David Bourget (Western Ontario)
David Chalmers (ANU, NYU)
Rafael De Clercq
Ezio Di Nucci
Jack Alan Reynolds
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International Philosophical Quarterly 50 (2):183-200 (2010)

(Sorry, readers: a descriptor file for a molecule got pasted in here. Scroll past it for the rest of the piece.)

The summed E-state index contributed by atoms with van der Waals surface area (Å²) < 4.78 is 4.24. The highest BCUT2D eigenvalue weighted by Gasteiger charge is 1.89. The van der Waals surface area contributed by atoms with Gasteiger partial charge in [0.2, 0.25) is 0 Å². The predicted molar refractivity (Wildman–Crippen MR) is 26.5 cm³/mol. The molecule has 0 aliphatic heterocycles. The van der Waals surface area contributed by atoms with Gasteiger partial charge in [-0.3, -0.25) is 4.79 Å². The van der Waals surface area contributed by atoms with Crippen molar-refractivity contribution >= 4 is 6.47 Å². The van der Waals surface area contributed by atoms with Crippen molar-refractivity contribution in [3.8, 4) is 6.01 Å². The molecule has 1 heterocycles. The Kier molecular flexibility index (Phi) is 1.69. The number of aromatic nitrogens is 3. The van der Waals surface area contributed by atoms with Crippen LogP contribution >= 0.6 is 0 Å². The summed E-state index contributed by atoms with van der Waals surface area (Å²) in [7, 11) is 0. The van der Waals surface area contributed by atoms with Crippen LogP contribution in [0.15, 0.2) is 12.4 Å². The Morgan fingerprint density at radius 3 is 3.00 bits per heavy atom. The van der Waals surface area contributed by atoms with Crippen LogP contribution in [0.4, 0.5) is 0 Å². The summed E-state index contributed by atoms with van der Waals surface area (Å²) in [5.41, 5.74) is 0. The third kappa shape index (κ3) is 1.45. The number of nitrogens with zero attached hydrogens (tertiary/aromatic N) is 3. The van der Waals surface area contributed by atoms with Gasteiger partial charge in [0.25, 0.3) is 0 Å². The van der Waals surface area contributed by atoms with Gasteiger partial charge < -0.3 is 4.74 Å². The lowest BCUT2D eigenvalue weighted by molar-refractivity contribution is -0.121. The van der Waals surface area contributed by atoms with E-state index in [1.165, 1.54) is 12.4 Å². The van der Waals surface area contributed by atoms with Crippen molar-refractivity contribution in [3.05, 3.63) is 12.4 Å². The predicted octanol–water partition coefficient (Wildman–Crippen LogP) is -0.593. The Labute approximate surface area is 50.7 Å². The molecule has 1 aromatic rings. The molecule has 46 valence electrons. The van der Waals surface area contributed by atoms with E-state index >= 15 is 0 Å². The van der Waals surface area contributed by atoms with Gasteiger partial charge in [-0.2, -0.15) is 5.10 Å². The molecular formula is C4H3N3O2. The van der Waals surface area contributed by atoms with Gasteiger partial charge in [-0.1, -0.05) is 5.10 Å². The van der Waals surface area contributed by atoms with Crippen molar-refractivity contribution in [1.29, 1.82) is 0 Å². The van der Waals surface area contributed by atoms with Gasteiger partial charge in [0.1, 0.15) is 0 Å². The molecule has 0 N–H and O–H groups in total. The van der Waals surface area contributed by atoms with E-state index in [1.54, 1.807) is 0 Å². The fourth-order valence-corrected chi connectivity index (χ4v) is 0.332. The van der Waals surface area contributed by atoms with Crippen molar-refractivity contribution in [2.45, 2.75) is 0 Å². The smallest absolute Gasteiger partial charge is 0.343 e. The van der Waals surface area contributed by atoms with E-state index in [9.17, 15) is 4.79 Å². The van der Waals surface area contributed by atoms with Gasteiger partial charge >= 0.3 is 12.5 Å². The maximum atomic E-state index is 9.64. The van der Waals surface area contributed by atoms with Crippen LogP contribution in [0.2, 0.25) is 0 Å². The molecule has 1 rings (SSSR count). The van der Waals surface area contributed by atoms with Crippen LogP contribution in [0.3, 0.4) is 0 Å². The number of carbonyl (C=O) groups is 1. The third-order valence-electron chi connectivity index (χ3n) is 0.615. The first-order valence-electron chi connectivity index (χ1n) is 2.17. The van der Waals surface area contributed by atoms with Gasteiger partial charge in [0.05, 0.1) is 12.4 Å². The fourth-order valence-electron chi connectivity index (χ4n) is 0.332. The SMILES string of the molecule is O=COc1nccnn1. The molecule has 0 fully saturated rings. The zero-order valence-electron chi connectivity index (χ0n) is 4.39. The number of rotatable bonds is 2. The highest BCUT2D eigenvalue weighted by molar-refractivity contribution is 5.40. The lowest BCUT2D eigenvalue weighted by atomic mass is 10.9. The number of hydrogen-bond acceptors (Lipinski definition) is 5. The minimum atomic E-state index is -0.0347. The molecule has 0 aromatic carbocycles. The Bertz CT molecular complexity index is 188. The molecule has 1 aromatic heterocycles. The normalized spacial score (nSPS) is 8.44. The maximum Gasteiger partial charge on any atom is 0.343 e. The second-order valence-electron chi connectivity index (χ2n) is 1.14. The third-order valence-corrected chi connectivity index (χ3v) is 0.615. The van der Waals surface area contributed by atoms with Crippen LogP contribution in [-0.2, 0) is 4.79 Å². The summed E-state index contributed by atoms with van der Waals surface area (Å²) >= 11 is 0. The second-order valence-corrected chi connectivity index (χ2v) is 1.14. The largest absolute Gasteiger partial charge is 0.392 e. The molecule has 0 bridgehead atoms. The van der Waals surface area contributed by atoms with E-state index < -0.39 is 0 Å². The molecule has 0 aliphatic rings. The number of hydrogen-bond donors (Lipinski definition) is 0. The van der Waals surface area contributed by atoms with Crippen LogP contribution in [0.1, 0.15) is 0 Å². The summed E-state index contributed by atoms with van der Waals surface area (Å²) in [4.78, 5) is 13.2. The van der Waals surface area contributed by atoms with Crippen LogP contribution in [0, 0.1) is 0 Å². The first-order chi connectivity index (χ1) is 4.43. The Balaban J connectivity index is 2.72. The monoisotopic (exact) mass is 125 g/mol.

The patristic tradition has long censured or denied debts to Epicurean thought. Thus it is surprising to find that Augustine requires and uses Epicurean arguments at three moments in the Confessions essential his theory of friendship: the pear tree incident, the death of his friend, and the decision not to form a philosophical community. I argue that the classical definition of friendship is inadequate to solve these problems. Furthermore, reworking Augustine’s theory of friendship with the use/enjoyment doctrine developed in The Trinity fails to resolve them. Thus the problems raised in the Confessions cannot be exposed or solved through Augustine’s own theoretical framework. I argue that they are, however, central to the Epicurean theory of friendship, which addresses them specifically, and that the Epicurean insistence on the mortality of the soul produces the central problem for Augustine’s notion of friendship
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